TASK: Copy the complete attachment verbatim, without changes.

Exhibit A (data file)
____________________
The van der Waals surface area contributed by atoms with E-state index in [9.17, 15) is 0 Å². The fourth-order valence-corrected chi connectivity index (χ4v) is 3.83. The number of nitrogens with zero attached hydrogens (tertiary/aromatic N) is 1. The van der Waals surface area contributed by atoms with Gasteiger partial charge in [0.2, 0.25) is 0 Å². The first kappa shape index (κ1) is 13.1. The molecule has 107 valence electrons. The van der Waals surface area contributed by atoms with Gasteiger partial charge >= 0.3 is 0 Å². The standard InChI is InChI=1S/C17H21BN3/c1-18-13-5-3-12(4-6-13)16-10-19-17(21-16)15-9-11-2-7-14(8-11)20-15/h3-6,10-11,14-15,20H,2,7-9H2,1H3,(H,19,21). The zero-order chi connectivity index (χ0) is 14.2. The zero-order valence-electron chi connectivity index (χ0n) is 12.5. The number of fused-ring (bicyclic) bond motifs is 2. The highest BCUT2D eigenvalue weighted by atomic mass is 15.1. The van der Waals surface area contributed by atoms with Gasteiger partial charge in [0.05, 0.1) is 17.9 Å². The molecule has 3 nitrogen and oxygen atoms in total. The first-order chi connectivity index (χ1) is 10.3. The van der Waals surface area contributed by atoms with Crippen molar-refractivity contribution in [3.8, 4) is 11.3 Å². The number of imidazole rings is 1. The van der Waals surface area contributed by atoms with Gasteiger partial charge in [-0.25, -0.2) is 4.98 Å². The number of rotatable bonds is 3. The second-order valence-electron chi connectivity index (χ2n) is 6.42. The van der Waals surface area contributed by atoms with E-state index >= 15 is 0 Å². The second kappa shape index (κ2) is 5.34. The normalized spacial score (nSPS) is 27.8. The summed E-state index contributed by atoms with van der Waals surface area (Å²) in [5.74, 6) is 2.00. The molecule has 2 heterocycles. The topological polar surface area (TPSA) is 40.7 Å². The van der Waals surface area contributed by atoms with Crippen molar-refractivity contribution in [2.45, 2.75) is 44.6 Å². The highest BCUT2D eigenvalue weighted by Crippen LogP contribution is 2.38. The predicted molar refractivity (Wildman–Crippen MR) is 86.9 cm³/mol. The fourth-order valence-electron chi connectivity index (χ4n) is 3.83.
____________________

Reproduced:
The van der Waals surface area contributed by atoms with E-state index in [9.17, 15) is 0 Å². The fourth-order valence-corrected chi connectivity index (χ4v) is 3.83. The number of nitrogens with zero attached hydrogens (tertiary/aromatic N) is 1. The van der Waals surface area contributed by atoms with Gasteiger partial charge in [0.2, 0.25) is 0 Å². The first kappa shape index (κ1) is 13.1. The molecule has 107 valence electrons. The van der Waals surface area contributed by atoms with Gasteiger partial charge >= 0.3 is 0 Å². The standard InChI is InChI=1S/C17H21BN3/c1-18-13-5-3-12(4-6-13)16-10-19-17(21-16)15-9-11-2-7-14(8-11)20-15/h3-6,10-11,14-15,20H,2,7-9H2,1H3,(H,19,21). The zero-order chi connectivity index (χ0) is 14.2. The zero-order valence-electron chi connectivity index (χ0n) is 12.5. The number of fused-ring (bicyclic) bond motifs is 2. The highest BCUT2D eigenvalue weighted by atomic mass is 15.1. The van der Waals surface area contributed by atoms with Gasteiger partial charge in [0.05, 0.1) is 17.9 Å². The molecule has 3 nitrogen and oxygen atoms in total. The first-order chi connectivity index (χ1) is 10.3. The van der Waals surface area contributed by atoms with Crippen molar-refractivity contribution in [3.8, 4) is 11.3 Å². The number of imidazole rings is 1. The van der Waals surface area contributed by atoms with Gasteiger partial charge in [-0.25, -0.2) is 4.98 Å². The number of rotatable bonds is 3. The second-order valence-electron chi connectivity index (χ2n) is 6.42. The van der Waals surface area contributed by atoms with E-state index >= 15 is 0 Å². The second kappa shape index (κ2) is 5.34. The normalized spacial score (nSPS) is 27.8. The summed E-state index contributed by atoms with van der Waals surface area (Å²) in [5.74, 6) is 2.00. The molecule has 2 heterocycles. The topological polar surface area (TPSA) is 40.7 Å². The van der Waals surface area contributed by atoms with Crippen molar-refractivity contribution in [2.45, 2.75) is 44.6 Å². The highest BCUT2D eigenvalue weighted by Crippen LogP contribution is 2.38. The predicted molar refractivity (Wildman–Crippen MR) is 86.9 cm³/mol. The fourth-order valence-electron chi connectivity index (χ4n) is 3.83.